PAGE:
Below is the text of the speech made by Sir Gerald Kaufman in the House of Commons on 2 December 2015.
There is of course absolutely no doubt that Daesh/IS is a vile, loathsome, murderous organisation, and the attack in Paris—the murder of 130 innocent people—could just as well have been in London. The choice of Paris was a retaliation against French activity in its region, but that does not justify our taking action unless it were appropriate, relevant and, above all, successful. These people claim to call themselves Islamic, and the Prime Minister talked about reclaiming Islam from them—they do not own Islam. Hundreds of millions of Muslims throughout the world are appalled by their murders, their beheadings, their kidnappings—all the abominable things they do. But our loathing of IS and our wish to get rid of it, to defeat it, to stop it is not the issue here today. The issue here is: what action could be taken to stop IS and get rid of it? I have to say that I do not see such an action.
The Prime Minister spoke about getting a transitional Government in Syria and about the situation in Syria. I have been to Syria many times. I did so with some distaste as shadow Foreign Secretary, as I met leading officials in the Syrian Administration—I knew they were murderers. They murder their own people. They murdered 10,000 people in Hama alone. I would be delighted to see them got rid of, but they are not going to go. There is talk about negotiations in Vienna, but the assumption that somehow or other they are going to result in getting rid of Assad and the Administration is a delusion. Putin, one of the most detestable leaders of any state in the world, will make sure that because they are his allies and they suit him, action against them is not going to be successful.
What is the issue today? It is not about changing the regime in Syria, which would make me very happy indeed. It is not about getting rid of Daesh, which would also make me very happy indeed. It is about what practical action can result in some way in damaging Daesh, stopping its atrocities, stopping the flood of people who are fleeing from it and stopping the people who are flocking to it, including, sadly, a small number of people from this country. If what the Government were proposing today would in any way not simply or totally get rid of Daesh but weaken it significantly so that it would not go on behaving in this abominable fashion, I would not have any difficulty in voting for this motion. But there is absolutely no evidence of any kind that bombing Daesh—bombing Raqqa—will result in an upsurge of other people in the region to get rid of Daesh. It might cause some damage, but it will not undermine them. What it will undoubtedly do, despite the Prime Minister’s assurance, which I am sure he gave in good faith, is kill innocent civilians. I am not going to be a party to killing innocent civilians for what will simply be a gesture.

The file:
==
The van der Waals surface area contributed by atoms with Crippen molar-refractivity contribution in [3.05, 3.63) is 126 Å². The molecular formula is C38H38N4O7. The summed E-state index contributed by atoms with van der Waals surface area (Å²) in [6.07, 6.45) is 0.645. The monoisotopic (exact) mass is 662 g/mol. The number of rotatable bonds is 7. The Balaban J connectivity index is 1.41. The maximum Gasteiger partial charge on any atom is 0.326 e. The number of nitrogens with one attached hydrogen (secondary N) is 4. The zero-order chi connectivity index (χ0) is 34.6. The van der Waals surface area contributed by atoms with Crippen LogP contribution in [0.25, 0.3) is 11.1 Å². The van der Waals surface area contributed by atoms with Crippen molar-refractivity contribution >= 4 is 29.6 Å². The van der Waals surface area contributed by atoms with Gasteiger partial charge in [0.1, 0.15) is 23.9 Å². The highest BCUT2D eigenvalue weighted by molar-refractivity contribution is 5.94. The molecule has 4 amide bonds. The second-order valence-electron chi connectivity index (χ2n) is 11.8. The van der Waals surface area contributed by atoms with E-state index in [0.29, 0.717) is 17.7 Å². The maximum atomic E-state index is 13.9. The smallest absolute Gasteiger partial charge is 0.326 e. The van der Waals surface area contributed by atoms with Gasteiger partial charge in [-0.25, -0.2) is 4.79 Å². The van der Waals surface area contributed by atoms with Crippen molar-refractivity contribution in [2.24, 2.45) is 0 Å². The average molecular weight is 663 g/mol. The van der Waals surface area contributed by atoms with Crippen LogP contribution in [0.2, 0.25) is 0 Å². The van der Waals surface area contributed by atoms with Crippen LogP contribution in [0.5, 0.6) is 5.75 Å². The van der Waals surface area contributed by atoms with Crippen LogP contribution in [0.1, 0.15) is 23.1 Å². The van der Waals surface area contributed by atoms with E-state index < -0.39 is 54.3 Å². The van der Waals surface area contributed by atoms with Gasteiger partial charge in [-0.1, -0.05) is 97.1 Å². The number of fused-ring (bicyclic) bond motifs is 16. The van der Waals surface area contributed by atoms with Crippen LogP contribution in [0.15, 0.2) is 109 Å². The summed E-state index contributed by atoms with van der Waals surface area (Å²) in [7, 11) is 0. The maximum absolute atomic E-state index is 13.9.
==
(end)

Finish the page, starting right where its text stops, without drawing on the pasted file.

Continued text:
I am not interested in gesture politics and I am not interested in gesture military activity; I am interested in effective military activity, and if that is brought before this House, I vote for it. When the previous Conservative Government came to us asking for our support to get rid of Saddam Hussein from Kuwait, I, as shadow Foreign Secretary, formulated the policy that led Labour Members of Parliament into the Lobby to vote for that. I am not interested in gestures; I am interested in effective activity. This Government’s motion and the activity that will follow, including military action from the air, will not change the situation on the ground. I am not interested in making a show. I am not interested in Members of this House putting their hands up for something that in their own hearts they know will not work, and for that reason I shall vote against the Government motion this evening.